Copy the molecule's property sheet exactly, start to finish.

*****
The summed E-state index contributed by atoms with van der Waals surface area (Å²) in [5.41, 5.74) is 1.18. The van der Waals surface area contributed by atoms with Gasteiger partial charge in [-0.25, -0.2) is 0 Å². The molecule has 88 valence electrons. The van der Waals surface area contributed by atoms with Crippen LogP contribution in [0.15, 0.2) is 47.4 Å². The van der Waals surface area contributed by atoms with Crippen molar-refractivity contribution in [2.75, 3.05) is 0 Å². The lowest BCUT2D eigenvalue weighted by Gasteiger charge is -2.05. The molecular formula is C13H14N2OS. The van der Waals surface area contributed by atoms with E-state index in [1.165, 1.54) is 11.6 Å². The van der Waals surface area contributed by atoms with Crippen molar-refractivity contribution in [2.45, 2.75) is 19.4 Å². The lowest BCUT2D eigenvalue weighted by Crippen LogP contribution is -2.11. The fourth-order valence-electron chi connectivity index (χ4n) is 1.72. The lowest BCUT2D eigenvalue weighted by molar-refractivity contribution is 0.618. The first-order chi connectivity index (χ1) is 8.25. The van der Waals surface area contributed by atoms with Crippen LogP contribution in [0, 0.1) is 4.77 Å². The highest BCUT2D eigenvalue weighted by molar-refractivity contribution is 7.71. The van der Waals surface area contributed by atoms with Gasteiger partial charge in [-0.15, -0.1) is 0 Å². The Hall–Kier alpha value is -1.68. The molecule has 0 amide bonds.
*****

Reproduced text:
The summed E-state index contributed by atoms with van der Waals surface area (Å²) in [5.41, 5.74) is 1.18. The van der Waals surface area contributed by atoms with Gasteiger partial charge in [-0.25, -0.2) is 0 Å². The molecule has 88 valence electrons. The van der Waals surface area contributed by atoms with Crippen LogP contribution in [0.15, 0.2) is 47.4 Å². The van der Waals surface area contributed by atoms with Crippen molar-refractivity contribution in [2.75, 3.05) is 0 Å². The lowest BCUT2D eigenvalue weighted by Gasteiger charge is -2.05. The molecular formula is C13H14N2OS. The van der Waals surface area contributed by atoms with E-state index in [1.165, 1.54) is 11.6 Å². The van der Waals surface area contributed by atoms with Crippen molar-refractivity contribution in [2.45, 2.75) is 19.4 Å². The lowest BCUT2D eigenvalue weighted by Crippen LogP contribution is -2.11. The fourth-order valence-electron chi connectivity index (χ4n) is 1.72. The lowest BCUT2D eigenvalue weighted by molar-refractivity contribution is 0.618. The first-order chi connectivity index (χ1) is 8.25. The van der Waals surface area contributed by atoms with Crippen LogP contribution in [0, 0.1) is 4.77 Å². The highest BCUT2D eigenvalue weighted by molar-refractivity contribution is 7.71. The van der Waals surface area contributed by atoms with Gasteiger partial charge in [-0.15, -0.1) is 0 Å². The Hall–Kier alpha value is -1.68. The molecule has 0 amide bonds.